Background: Getting enough sleep, exercising and limiting sedentary activities can greatly contribute to disease prevention and overall health and longevity. Measuring the full 24-hour activity cycle – sleep, sedentary behavior (SED), light intensity physical activity (LPA) and moderate-to-vigorous physical activity (MVPA) – may now be feasible using small wearable devices.
Purpose: This study compares nine devices for accuracy in 24-hour activity measurement.
Methods: Adults (N=40, 47% male) wore nine devices for 24-hours: Actigraph GT3X+, activPAL, Fitbit One, GENEactiv, Jawbone Up, LUMOback, Nike Fuelband, Omron pedometer, and Z-Machine. Comparisons (to standards) were made for total sleep time (Z-machine), time spent in SED (activPAL), LPA (GT3x+), MVPA (GT3x+), and steps (Omron). Analysis included mean absolute percent error, equivalence testing, and Bland-Altman plots.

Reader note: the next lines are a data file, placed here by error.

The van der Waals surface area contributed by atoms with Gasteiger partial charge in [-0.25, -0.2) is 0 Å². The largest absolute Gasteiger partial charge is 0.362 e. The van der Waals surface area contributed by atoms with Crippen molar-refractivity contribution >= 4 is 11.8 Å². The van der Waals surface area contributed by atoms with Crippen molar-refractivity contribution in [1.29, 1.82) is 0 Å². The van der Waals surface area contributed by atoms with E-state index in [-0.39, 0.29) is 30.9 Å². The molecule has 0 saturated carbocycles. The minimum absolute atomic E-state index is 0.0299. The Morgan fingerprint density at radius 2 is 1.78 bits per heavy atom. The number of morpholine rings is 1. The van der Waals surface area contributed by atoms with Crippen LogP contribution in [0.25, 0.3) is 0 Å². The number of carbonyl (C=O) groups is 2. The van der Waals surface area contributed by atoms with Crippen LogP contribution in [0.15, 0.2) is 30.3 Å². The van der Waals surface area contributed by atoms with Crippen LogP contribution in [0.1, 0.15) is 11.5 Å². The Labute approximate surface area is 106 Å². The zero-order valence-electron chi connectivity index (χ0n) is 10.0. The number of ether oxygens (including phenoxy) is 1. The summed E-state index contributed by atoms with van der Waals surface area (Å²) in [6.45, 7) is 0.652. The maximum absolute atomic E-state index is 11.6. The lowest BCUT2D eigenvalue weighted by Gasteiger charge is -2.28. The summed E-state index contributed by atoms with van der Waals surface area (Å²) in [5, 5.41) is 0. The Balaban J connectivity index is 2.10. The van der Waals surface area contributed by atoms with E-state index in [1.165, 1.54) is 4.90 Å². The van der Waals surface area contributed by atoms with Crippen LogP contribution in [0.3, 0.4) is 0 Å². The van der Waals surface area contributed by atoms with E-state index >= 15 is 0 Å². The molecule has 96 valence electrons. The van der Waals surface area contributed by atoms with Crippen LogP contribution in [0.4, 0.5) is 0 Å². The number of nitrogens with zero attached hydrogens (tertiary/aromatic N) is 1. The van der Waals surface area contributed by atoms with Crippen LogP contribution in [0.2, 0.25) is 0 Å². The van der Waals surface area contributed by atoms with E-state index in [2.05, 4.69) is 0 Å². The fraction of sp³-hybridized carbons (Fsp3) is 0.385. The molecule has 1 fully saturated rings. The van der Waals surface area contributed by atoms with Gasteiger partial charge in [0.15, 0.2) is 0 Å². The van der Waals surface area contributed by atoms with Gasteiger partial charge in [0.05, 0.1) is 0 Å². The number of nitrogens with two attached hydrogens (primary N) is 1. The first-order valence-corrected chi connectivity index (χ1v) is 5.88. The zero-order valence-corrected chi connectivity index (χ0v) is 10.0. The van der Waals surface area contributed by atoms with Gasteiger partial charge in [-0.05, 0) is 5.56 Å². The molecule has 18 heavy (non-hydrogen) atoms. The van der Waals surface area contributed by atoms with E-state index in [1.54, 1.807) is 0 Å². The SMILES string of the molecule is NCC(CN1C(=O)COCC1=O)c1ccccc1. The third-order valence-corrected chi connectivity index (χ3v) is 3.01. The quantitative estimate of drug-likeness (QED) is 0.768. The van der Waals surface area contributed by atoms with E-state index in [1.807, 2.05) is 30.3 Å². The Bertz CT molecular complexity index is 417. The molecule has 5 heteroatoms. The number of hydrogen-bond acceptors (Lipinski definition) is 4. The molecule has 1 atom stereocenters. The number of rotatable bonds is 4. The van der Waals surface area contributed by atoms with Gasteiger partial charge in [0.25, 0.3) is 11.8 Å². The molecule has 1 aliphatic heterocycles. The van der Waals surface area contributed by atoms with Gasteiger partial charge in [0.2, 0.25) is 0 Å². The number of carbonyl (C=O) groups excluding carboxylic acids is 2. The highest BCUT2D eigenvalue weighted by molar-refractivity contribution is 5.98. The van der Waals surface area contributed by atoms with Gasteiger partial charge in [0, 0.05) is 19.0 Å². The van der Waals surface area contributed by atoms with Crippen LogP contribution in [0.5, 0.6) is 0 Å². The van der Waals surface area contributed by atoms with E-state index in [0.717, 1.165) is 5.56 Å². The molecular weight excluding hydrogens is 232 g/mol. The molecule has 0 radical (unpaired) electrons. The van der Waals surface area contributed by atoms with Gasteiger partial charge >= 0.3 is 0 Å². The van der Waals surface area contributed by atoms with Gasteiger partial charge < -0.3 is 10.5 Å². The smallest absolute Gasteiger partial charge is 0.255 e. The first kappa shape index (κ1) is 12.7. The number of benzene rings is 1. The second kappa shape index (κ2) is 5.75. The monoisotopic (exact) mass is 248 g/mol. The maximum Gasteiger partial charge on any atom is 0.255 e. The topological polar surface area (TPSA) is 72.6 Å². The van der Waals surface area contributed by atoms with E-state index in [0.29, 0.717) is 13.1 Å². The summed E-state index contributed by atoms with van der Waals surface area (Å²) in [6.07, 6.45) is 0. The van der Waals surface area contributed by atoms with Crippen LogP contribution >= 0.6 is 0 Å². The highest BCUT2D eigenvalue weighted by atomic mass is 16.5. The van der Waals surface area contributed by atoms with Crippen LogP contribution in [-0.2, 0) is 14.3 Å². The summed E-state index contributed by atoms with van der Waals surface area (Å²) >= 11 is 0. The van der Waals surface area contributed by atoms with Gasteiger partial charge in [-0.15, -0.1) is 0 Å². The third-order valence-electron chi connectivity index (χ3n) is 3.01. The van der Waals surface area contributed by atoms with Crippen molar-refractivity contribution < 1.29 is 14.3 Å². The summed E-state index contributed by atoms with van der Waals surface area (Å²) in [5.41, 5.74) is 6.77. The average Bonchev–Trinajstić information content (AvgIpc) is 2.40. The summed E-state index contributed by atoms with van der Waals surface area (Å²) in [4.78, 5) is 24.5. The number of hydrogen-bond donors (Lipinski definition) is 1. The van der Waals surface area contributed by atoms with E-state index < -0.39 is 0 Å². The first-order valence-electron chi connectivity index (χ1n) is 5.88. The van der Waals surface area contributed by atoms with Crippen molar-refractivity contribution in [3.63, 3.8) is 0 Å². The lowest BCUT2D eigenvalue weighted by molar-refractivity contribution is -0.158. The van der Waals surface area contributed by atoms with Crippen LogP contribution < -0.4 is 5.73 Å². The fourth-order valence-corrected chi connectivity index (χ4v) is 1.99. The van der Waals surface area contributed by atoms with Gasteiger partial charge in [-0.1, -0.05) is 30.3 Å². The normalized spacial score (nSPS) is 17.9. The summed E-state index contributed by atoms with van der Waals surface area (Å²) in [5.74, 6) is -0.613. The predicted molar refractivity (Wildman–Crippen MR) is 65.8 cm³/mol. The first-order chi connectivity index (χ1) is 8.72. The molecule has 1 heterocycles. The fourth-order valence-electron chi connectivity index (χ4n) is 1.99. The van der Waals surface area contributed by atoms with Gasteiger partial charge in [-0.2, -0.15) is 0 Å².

Results: Error rates ranged from 8.1-16.9% for sleep; 9.5-65.8% for SED; 19.7-28.0% for LPA; 51.8-92% for MVPA; and 14.1-29.9% for steps. Equivalence testing indicated only two comparisons were significantly equivalent to standards: the LUMOback for sedentary behavior and the GT3X+ for sleep. Bland-Altman plots indicated GT3X+ had the closest measurement for sleep, LUMOback for sedentary behavior, GENEactiv for LPA, Fitbit for MVPA and GT3X+ for steps.
Conclusions: Currently, no device accurately captures activity data across the entire 24-hour day, but the future of activity measurement should aim for accurate 24-hour measurement as a goal. Researchers should continue to select measurement devices based on their primary outcomes of interest.